Tete a Tete: The Opera Festival is a fixture of London’s summer music season, but something we should never take for granted. Suppose Tete-a-Tete's director Bill Bankes-Jones were to sail away on his surfboard - who else would have the optimism and artistic generosity to stage forty new operas in three weeks, most of them by composers who aren’t famous (yet)?
Particularly notable is that Bill extends a completely open stage to the productions – there’s none of the intentional vacillating that bigger companies perform when ‘gatekeeping’ the entry of new composers into the art of opera. New works at Tete-a-Tete may be in development, unfinished, utterly insane – and all the better for it. I should make it clear though that the first piece I saw this year, James Garner’s East o’ the Sun,West o' the Moon was utterly accomplished in all respects. The composer (still studying at the Guildhall School) is already writing his next opera for English Touring Opera.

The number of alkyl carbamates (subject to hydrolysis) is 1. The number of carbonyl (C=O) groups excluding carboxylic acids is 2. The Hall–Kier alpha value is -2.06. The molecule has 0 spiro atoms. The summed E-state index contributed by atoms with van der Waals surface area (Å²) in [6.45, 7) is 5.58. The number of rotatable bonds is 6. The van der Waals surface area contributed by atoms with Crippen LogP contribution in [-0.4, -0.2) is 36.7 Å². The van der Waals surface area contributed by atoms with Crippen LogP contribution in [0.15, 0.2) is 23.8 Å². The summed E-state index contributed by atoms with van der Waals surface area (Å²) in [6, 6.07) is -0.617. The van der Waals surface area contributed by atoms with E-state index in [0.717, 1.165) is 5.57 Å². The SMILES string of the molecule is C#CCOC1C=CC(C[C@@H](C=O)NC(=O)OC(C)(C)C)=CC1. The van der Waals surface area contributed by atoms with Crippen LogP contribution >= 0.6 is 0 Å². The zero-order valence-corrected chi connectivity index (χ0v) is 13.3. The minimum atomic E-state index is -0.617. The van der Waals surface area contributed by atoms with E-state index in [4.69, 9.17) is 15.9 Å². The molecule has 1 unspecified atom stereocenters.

Tete a Tete’s festival moved this year from Riverside Studios in Hammersmith to Central St Martins College, now situated in a gigantic converted warehouse north of King’s Cross Station where London’s wheat (for bread making) was stored in Victorian times. Huge foyer spaces [pictured] abound. The (art and design) college houses two theatres, the larger one equipped with a fly tower, orchestra pit and sprung floor. Can London’s public space get any more swanky? They should have kept a hectare of this vast area unconverted to show foreign visitors what it used to be like around here.